08 October 2008 05:56 [Source: ICIS news]
By Mahua Chakravarty and Clive Ong
SINGAPORE (ICIS news)--Asia’s benzene prices fell to a 21-month low and are poised to drop below the $900/tonne FOB Korea level if crude values continue to fall and weak demand persists from key derivative segments, said Asian traders and a Korean producer on Wednesday.
Prices fell to $900-915/tonne FOB (free on board) Korea at the close of Tuesday’s trades, the lowest seen since 26 January 2007, according to global chemical market intelligence service ICIS pricing. In the past two weeks, ICIS historical data showed benzene values were down by a whopping $215-220/tonne or 19%.
“It is possible for benzene to go lower but I’m not sure by when,” said a South Korean producer. Another aromatics trader in Singapore pointed towards the weakening global economy and falling oil prices as the underlying cause of the sharp decline in benzene prices with limited hope of any recovery in the near future.
“It is possible for benzene to go lower but I’m not sure by when,” said a South Korean producer.
Another aromatics trader in Singapore pointed towards the weakening global economy and falling oil prices as the underlying cause of the sharp decline in benzene prices with limited hope of any recovery in the near future.
Benzene in Asia takes its cue from crude prices, which recently fell below the psychological $90/bbl level and hence was cited as the key factor dragging the Asian aromatics market lower, said traders. US light crude futures on NYMEX hit $88/bbl on Monday night.
“They hesitate to buy as they see it is already the start of a recession and there are many uncertainties,” said the South Korean benzene producer. He added that the sharp corrrection in benzene was being brought about by the weak derivatives styrenics, caprolactam and nylon markets which had been facing slower export orders in China.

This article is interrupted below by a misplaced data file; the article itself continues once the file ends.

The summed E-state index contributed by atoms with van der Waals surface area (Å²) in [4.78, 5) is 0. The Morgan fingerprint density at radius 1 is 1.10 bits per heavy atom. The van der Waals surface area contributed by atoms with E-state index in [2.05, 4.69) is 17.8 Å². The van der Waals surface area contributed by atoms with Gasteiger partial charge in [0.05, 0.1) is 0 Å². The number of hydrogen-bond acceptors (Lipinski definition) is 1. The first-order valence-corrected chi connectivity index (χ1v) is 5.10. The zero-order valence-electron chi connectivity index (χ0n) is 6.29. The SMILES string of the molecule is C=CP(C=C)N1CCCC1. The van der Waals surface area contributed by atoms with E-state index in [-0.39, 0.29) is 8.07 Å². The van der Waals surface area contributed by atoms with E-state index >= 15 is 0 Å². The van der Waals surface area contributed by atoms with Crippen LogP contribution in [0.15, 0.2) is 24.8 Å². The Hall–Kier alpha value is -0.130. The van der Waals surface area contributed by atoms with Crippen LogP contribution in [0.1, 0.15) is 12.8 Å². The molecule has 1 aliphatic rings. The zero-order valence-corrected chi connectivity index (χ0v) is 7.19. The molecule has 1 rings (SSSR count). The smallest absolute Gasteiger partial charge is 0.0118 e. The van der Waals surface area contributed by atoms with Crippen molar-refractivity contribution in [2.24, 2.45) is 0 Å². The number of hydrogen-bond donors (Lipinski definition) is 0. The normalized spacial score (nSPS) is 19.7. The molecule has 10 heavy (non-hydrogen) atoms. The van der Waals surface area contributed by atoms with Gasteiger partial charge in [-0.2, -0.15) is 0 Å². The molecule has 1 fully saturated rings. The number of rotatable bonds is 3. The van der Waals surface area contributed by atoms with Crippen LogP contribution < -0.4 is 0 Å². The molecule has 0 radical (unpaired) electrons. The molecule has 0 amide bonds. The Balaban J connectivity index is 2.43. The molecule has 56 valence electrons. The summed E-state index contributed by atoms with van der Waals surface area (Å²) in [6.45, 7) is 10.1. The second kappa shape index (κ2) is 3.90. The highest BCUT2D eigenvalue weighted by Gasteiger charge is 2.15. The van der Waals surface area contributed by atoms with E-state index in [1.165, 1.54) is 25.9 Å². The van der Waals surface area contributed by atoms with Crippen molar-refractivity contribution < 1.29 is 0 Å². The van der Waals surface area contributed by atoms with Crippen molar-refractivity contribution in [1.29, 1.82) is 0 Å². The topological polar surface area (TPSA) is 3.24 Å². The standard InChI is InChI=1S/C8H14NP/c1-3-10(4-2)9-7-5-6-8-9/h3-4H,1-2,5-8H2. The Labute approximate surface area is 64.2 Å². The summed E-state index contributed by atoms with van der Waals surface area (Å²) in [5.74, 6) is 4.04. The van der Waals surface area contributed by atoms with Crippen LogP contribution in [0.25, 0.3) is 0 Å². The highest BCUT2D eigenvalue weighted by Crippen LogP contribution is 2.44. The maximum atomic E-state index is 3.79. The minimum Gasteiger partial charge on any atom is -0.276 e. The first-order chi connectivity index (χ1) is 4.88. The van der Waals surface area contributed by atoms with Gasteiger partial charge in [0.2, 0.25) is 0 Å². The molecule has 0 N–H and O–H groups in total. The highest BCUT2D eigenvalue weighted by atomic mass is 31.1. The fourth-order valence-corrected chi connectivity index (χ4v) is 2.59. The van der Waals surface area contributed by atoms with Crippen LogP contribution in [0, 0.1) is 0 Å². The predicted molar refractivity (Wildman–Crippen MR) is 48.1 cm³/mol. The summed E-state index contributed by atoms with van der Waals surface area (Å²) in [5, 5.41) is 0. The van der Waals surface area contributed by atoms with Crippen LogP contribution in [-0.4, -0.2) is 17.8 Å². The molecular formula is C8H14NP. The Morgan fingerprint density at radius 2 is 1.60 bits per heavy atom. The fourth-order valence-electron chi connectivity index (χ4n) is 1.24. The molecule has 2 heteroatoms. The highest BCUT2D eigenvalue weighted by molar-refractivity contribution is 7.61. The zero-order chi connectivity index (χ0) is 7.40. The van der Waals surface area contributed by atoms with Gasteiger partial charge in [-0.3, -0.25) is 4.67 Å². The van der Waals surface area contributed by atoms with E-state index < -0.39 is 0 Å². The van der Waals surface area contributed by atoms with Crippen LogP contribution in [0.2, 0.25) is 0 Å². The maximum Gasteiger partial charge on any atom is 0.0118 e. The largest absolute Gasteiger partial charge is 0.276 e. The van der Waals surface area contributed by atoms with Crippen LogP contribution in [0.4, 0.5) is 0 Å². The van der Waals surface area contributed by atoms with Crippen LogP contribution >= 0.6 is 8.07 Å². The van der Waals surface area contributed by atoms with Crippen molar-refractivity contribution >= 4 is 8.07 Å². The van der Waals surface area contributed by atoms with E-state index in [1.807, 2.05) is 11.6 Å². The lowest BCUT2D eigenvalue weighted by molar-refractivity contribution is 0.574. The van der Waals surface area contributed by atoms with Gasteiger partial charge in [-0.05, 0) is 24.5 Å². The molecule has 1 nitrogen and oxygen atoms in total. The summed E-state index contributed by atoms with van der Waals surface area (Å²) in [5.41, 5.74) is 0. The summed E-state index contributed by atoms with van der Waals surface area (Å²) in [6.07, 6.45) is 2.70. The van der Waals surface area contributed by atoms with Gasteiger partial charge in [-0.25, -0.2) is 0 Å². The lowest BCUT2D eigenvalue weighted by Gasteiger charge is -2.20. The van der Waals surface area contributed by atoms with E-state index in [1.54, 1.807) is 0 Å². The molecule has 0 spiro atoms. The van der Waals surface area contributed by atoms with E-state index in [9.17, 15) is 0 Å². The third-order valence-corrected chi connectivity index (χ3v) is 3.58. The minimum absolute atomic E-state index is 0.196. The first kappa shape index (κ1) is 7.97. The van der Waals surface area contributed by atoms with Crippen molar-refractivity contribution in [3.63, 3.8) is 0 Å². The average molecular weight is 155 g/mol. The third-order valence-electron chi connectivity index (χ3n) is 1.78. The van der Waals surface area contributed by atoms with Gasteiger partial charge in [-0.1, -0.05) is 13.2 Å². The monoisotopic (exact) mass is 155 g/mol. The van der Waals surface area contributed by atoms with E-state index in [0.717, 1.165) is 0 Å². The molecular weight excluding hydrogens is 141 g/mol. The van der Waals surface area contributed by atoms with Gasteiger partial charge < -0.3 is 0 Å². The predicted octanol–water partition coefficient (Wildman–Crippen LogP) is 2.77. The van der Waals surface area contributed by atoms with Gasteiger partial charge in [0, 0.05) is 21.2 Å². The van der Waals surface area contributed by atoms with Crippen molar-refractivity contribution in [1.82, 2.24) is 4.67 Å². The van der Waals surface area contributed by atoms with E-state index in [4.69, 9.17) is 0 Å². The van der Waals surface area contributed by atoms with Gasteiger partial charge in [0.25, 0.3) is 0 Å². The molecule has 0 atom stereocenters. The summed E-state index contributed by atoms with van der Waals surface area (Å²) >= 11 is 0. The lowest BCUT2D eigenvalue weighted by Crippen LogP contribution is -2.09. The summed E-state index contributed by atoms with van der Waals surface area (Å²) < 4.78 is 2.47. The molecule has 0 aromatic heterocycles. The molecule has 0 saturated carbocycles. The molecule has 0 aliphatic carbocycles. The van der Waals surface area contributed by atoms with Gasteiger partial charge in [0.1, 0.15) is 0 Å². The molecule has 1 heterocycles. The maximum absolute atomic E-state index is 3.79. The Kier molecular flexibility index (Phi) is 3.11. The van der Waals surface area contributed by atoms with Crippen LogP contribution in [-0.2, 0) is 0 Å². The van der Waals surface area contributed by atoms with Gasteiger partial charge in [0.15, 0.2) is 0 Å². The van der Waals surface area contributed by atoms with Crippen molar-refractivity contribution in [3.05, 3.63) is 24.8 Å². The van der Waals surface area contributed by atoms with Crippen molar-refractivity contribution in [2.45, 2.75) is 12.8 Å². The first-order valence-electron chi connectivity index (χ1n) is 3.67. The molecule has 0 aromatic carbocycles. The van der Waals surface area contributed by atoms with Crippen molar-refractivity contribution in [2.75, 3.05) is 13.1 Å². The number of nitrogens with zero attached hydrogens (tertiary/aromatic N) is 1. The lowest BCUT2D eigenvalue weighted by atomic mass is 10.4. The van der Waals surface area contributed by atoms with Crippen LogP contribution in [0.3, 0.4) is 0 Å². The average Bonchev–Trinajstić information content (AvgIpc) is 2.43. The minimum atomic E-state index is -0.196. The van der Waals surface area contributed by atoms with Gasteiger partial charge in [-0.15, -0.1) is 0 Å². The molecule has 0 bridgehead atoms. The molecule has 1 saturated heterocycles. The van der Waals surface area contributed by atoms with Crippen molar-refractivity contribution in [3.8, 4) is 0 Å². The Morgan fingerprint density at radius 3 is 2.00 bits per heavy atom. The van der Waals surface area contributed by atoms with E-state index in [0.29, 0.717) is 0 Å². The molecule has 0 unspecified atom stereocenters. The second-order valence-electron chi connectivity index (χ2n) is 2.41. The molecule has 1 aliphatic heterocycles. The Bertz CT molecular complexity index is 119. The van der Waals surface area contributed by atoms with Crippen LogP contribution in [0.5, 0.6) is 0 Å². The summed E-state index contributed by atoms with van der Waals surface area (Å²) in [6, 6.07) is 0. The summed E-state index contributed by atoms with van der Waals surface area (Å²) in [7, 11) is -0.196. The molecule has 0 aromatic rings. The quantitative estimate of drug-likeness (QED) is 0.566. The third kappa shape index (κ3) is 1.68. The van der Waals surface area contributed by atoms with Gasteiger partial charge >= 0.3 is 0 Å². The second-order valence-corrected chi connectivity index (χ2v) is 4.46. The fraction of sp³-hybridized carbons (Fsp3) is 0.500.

Demand from the SM segment, which accounts for about 50% of Asia’s benzene demand, has been one of the weakest in the last three months and is expected to decline further, said traders and a producer.
Operating ratios among key SM producers in Japan averaged 60-70% while Korean units were on the whole at around 70-80%. In view of waning demand, most suppliers anticipated lowering rates further in November and December, said SM producers.
Going into the fourth quarter, demand for SM in Asia is expected to remain feeble, said SM traders and producers. The widening credit crisis in the US and Europe had reduced orders for finished goods to China. Consequently consumption of styrenic resins had dropped sharply since September, resulting in slower demand for SM.
As a result, cutting back further on benzene operating rates in coming weeks was probably inevitable going forward, said the South Korean benzene producer. At present, plants in South Korea and Japan were estimated to be operating at about 80%.
By Mahua Chakravarty
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